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HISTOLOGICAL FEATURES OF MAMMALIAN ENDPLATES OF THE SPINE: FROM MICE TO MEN: GP86.

Lenart, Brett A.; Zhang, Yejia; Ren, Jing; An, Howard S.

Spine Journal Meeting Abstracts: October 2011 - Volume - Issue - [no page #]
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Rush University Medical Center, Department of Orthopedic Surgery, Chicago, IL, US

INTRODUCTION: Degeneration of the intervertebral disc (IVD) and endplate structures is linked to many pathological processes in the spine. Various animal models of IVD and endplate degeneration have been used to study the etiology and treatments of spinal disorders. Translation of animal research elucidating mechanisms of spinal injury and repair requires a characterization of the vertebral endplate in multiple species. In this study, we compared the endplate structure of laboratory animal species at the age range commonly used for modeling spine degeneration with that of an adult human.

METHODS: IVDs and the adjacent vertebral bodies were isolated from the lumbar spine of the adult mouse, rat, rabbit, goat and human donor (Gift of Hope). Segments were fixed in formaldehyde and decalcified. Tissues were then imbedded, sectioned and stained with Alcian Blue with Haematoxylin and Eosin (H&E) counter stain, and photographed.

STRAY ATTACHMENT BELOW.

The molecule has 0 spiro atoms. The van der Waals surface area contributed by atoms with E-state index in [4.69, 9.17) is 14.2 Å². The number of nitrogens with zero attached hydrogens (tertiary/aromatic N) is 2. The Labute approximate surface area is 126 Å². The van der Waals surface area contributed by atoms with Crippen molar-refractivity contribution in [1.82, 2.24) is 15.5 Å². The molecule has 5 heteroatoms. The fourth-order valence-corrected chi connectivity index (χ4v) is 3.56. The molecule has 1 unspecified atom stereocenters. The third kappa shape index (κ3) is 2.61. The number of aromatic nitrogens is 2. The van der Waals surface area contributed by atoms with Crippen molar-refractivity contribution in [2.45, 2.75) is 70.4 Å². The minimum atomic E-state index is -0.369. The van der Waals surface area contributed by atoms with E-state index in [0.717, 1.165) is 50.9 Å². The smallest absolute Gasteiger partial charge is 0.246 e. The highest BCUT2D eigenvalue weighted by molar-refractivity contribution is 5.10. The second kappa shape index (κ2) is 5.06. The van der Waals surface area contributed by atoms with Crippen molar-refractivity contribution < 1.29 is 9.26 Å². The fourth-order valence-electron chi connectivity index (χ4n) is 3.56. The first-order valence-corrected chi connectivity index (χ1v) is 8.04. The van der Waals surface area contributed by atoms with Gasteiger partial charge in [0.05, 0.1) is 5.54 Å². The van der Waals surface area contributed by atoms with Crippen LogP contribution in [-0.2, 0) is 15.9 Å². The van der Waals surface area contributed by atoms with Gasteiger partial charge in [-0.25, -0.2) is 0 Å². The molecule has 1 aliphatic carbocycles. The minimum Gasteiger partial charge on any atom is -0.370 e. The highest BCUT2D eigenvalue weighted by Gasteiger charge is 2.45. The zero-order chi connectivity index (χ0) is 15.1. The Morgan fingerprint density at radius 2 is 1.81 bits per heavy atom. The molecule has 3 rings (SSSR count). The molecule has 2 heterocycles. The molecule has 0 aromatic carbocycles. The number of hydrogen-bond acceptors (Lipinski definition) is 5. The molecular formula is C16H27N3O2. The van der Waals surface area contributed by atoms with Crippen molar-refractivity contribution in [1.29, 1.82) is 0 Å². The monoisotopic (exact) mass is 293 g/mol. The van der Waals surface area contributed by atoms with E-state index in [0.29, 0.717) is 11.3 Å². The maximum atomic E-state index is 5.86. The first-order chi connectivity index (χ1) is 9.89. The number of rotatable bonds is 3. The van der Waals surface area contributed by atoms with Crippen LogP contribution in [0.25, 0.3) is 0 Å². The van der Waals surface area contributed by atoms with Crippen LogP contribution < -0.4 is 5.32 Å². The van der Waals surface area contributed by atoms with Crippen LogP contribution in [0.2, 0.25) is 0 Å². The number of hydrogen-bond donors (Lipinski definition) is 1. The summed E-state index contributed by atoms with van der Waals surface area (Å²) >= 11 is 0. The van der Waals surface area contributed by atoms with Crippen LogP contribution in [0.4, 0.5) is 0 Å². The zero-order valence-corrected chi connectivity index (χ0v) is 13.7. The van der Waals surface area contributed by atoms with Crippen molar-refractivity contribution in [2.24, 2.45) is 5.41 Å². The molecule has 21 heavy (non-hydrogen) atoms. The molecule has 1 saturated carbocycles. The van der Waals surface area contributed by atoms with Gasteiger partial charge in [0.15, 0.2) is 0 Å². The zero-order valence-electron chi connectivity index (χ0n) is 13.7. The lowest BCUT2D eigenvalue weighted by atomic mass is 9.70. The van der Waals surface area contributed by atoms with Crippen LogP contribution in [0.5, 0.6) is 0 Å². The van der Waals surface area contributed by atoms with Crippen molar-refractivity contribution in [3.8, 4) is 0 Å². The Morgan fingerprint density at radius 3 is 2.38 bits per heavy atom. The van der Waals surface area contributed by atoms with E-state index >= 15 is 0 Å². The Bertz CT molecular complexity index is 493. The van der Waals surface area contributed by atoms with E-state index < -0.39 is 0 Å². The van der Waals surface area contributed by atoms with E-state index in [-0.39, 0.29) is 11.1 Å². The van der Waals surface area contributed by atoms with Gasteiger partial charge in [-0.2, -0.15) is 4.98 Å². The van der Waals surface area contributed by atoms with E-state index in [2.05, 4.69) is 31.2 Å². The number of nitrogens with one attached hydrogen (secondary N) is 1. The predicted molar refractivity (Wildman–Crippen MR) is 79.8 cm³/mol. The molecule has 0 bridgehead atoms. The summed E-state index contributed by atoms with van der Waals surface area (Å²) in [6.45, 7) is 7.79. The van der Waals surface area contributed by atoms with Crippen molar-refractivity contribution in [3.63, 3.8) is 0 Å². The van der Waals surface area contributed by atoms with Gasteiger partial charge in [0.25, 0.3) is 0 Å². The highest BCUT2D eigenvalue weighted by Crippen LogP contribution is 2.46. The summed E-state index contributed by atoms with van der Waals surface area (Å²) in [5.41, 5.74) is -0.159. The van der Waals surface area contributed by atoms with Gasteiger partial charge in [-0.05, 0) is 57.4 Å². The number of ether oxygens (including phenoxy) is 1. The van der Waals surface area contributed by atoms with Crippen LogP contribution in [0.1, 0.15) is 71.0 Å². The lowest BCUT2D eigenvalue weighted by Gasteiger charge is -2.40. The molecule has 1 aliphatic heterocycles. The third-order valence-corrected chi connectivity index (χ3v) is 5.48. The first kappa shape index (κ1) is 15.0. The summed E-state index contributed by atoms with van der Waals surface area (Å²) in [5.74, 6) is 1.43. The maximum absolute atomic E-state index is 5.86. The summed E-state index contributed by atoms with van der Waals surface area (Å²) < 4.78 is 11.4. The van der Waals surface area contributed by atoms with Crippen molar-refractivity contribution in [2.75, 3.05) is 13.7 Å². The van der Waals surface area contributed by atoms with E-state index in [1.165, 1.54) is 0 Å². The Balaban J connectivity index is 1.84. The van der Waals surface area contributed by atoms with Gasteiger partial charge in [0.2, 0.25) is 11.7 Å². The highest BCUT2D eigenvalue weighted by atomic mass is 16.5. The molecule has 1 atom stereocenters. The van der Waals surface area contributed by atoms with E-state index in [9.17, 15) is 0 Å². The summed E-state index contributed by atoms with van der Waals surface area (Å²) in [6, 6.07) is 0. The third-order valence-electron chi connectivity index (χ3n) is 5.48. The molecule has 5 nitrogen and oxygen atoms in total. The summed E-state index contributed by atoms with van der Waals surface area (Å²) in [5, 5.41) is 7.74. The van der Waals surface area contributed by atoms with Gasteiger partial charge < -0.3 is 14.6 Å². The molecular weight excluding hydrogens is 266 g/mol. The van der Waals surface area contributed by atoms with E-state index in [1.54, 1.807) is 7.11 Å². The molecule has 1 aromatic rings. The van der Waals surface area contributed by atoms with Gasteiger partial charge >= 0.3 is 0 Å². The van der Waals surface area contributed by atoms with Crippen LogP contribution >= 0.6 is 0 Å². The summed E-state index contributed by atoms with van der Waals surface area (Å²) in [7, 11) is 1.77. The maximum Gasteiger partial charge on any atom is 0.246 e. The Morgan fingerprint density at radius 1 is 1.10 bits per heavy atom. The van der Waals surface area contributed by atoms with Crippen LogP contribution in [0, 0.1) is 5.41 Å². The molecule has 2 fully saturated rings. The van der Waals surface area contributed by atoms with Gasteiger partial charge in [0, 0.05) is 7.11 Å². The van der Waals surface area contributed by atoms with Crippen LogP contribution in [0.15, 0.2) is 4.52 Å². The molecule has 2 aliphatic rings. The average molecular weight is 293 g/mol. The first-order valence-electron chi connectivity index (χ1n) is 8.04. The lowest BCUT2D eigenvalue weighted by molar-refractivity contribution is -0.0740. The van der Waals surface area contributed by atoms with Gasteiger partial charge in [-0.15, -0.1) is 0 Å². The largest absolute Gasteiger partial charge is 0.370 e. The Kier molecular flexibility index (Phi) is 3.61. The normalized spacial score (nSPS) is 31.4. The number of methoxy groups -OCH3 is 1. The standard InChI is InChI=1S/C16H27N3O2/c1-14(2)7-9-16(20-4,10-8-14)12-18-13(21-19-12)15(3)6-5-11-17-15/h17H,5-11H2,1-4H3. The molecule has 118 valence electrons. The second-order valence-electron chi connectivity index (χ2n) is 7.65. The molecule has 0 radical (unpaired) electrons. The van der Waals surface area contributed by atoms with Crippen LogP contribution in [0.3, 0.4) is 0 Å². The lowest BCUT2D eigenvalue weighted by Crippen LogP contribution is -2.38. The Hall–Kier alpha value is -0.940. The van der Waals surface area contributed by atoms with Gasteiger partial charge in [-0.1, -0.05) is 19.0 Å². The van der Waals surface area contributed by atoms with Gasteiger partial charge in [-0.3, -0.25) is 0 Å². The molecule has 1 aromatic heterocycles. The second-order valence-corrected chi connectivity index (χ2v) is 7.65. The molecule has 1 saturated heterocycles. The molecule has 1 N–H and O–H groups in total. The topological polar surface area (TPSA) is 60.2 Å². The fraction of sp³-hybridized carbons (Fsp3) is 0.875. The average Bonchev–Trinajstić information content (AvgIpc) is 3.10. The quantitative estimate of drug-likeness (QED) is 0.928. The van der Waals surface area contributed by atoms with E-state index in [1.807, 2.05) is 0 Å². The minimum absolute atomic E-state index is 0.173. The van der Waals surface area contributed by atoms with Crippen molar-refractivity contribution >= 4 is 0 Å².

RESULTS: Structure of the vertebral endplate varied significantly between adult species. All animal model species had at least two distinct layers: the cartilaginous endplate and the growth plate. In the rabbit and goat spine segments, an additional thin bony layer was found between the cartilaginous end plate and the growth plate; while the bony layer was not evident in the mouse and rat spine segments. The human endplate consisted of a cartilaginous layer between endplate and bone of the vertebral body, and had a more robust bony transition to cancellous bone. Unlike the animal model species, the growth plate in the adult human was absent.

DISCUSSION: Significant differences exist in histological features of the endplate across species. Adult rodents, rabbit and goat have endplates that are different from adult humans. Since IVDs depend on nutrients and oxygen to diffuse through the endplates, consideration should be given when animal models are used to study intervertebral disc degeneration and surgical treatments.

© 2011 Lippincott Williams & Wilkins, Inc.